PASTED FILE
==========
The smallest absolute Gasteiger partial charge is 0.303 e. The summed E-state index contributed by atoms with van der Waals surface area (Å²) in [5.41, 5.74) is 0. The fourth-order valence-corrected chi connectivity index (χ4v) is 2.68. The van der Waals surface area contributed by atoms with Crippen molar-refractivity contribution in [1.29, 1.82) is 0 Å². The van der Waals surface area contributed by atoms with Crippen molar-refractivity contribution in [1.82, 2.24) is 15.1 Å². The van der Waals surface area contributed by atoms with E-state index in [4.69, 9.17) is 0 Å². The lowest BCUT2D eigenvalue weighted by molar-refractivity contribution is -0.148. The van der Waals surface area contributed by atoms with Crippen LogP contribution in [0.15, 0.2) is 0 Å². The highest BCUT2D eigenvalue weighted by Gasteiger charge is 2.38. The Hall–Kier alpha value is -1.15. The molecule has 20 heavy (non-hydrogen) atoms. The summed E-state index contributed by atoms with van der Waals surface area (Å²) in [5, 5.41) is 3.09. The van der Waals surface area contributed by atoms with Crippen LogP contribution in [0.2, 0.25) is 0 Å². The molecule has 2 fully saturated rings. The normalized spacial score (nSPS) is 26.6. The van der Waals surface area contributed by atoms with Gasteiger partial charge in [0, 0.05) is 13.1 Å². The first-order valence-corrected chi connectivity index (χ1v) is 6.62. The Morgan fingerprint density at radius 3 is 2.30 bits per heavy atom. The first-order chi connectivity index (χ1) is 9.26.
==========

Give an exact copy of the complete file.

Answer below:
The smallest absolute Gasteiger partial charge is 0.303 e. The summed E-state index contributed by atoms with van der Waals surface area (Å²) in [5.41, 5.74) is 0. The fourth-order valence-corrected chi connectivity index (χ4v) is 2.68. The van der Waals surface area contributed by atoms with Crippen molar-refractivity contribution in [1.29, 1.82) is 0 Å². The van der Waals surface area contributed by atoms with Crippen molar-refractivity contribution in [1.82, 2.24) is 15.1 Å². The van der Waals surface area contributed by atoms with E-state index in [4.69, 9.17) is 0 Å². The lowest BCUT2D eigenvalue weighted by molar-refractivity contribution is -0.148. The van der Waals surface area contributed by atoms with Crippen LogP contribution in [0.15, 0.2) is 0 Å². The highest BCUT2D eigenvalue weighted by Gasteiger charge is 2.38. The Hall–Kier alpha value is -1.15. The molecule has 20 heavy (non-hydrogen) atoms. The summed E-state index contributed by atoms with van der Waals surface area (Å²) in [5, 5.41) is 3.09. The van der Waals surface area contributed by atoms with Crippen LogP contribution in [0.2, 0.25) is 0 Å². The molecule has 2 fully saturated rings. The normalized spacial score (nSPS) is 26.6. The van der Waals surface area contributed by atoms with Gasteiger partial charge in [0, 0.05) is 13.1 Å². The first-order valence-corrected chi connectivity index (χ1v) is 6.62. The Morgan fingerprint density at radius 3 is 2.30 bits per heavy atom. The first-order chi connectivity index (χ1) is 9.26.